I woke up to a hint of sunlight, feeling strange that I was not in my own bed. Then it came to me: I was in Madrid, Spain, 3,000 miles and an ocean away from the United States. I weaved my way through my three roommates and stepped out onto the hotel balcony. The numerous cars, blaring horns, throngs of people, and skyscrapers reminded me of many American cities. However, Madrid, at the same time, cannot be more different from those cities. Besides the obvious linguistic differences, Madrid possesses a rich cultural history not found in most American cities. The low-standing buildings, narrow side streets, ancient churches, and numerous street restaurants compile its’ profile.
Lunch in Madrid was one of my most memorable experiences. Back in America, a normal lunch usually means a quick run to the café across the street or a sandwich at your desk. Lunch in Spain, however, was an event. Sitting under an umbrella next to a cobblestone street while eating delicious food and watching street performers and musicians was a sight I had never seen before.
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From there, our group toured the magnificent and elegant Royal Palace. The lavishness of the rooms astounded me. The huge, impeccably detailed paintings and murals watched over the rooms from the walls and ceilings. Gold and silver slithered along the sides of the art and about everything is somehow comprised of those precious metals. The grandiose throne room, however, dwarfed everything else. The room was luxuriously carpeted, with numerous tall, gold-framed mirrors. Diamond chandeliers seemed to fill the room and beautifully carved statues were everywhere. The whole palace’s striking and rich features were unlike anything I had ever seen.
That night we decided to take a stroll through the streets of Madrid in order to experience some nightlife. We passed through the Plaza del Sol, with its many side streets darting in every direction, and took in the illuminated buildings and locals. People of every age it seemed were walking around laughing, dancing to the one street band which still remained, and eating in the street restaurants. That’s when it finally hit me. Perhaps Spain was different from America on the surface, but what lies underneath, the people living in each country, are remarkably similar. We all enjoy the same things: a good meal, dancing, and spending time with friends and family. We enjoy sports and competition, whether it be baseball, bull-fighting, or even “fútbol.” And at our most basic, we all have people who love us and whom we love.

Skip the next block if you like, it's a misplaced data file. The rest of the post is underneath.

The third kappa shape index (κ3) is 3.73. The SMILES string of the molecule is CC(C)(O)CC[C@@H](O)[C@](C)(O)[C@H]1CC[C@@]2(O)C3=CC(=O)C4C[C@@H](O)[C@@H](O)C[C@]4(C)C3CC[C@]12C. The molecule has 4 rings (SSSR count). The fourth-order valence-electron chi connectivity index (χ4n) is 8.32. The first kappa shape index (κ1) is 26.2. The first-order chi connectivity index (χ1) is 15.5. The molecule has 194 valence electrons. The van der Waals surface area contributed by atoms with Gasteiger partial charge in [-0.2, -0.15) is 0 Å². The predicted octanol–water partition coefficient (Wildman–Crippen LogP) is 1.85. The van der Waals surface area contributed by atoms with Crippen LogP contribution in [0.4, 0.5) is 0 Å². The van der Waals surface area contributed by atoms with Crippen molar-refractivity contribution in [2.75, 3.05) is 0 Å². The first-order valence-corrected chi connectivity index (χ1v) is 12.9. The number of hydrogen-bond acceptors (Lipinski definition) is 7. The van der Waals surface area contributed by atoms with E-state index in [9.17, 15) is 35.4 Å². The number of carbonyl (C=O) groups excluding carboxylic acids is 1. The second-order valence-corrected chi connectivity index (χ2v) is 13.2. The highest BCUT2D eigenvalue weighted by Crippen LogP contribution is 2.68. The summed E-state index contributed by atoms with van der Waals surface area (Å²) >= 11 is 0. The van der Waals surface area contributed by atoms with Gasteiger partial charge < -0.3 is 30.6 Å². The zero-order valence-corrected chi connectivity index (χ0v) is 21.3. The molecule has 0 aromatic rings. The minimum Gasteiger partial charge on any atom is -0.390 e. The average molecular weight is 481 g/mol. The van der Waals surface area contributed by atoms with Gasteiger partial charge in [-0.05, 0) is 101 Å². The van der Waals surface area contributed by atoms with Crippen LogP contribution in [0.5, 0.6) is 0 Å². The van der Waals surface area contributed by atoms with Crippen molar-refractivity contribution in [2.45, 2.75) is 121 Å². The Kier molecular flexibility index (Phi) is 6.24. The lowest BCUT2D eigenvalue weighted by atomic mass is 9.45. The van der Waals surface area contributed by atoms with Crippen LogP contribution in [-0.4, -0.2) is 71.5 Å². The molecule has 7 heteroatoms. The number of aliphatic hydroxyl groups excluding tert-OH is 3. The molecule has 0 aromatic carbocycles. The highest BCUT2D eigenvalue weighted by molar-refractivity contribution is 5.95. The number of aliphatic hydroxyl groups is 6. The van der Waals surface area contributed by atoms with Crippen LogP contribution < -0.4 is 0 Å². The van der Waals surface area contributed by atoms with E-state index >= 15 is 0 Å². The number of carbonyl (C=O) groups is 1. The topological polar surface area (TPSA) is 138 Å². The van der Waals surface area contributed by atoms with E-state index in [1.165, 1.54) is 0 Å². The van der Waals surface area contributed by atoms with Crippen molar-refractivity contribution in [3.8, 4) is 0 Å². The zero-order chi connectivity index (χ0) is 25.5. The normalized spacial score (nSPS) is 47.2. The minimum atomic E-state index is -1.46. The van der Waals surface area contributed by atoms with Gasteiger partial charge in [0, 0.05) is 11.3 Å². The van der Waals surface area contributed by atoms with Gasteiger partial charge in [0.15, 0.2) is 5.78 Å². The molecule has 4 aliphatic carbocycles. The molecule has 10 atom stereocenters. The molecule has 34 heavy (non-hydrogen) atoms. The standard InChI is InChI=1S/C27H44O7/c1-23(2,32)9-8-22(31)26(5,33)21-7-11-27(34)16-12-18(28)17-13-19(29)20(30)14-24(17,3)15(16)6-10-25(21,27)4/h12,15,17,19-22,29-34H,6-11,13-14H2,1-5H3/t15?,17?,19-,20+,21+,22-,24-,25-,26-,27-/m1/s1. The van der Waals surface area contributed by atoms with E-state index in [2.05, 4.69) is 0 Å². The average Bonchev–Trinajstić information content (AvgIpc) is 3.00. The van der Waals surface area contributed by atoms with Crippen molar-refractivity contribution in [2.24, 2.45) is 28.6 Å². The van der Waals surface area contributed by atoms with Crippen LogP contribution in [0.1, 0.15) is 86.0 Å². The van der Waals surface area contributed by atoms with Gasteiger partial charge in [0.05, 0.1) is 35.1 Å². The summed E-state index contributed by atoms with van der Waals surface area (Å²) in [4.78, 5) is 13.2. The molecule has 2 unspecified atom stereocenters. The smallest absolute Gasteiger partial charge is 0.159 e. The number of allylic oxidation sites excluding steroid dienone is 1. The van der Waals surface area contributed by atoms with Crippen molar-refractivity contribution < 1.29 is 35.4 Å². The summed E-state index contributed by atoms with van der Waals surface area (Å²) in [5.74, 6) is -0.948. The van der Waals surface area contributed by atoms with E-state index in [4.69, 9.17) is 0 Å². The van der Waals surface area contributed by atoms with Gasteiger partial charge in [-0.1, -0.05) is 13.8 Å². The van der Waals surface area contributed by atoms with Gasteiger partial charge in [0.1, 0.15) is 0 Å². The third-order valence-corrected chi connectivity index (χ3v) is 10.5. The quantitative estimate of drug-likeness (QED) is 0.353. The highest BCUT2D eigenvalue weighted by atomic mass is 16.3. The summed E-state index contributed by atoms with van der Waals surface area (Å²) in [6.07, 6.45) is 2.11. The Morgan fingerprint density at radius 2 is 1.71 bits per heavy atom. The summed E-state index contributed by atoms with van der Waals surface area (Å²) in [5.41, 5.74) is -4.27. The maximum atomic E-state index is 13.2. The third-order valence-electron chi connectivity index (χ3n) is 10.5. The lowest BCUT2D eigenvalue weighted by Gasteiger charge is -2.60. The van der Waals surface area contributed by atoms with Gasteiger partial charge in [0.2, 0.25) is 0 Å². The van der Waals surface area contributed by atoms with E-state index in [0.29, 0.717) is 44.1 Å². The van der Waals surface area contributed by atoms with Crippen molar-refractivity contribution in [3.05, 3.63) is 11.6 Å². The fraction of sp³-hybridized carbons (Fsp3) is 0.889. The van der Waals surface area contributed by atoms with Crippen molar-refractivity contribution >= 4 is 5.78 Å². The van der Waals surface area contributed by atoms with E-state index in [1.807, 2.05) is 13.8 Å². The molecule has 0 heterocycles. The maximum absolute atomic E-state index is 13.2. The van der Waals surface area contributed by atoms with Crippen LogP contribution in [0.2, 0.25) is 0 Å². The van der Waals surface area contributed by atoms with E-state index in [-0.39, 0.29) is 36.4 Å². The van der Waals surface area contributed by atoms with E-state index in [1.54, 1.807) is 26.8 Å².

Traveling to another country opens your eyes to the cultures and people of other countries. It is striking how many different customs, languages, foods, and art forms have arisen from these close-quartered countries. In America, nothing could compare to the regality of the Royal Palace. Even the White House exudes a different aura – one more businesslike than majestic. There are no wide, open plazas and not many street restaurants. But the people in America, Spain, and every other country share the same characteristics. Despite the various external differences between American cities and Spanish cities, the foundation of the cities, the humanity and people living in them, remains the same.
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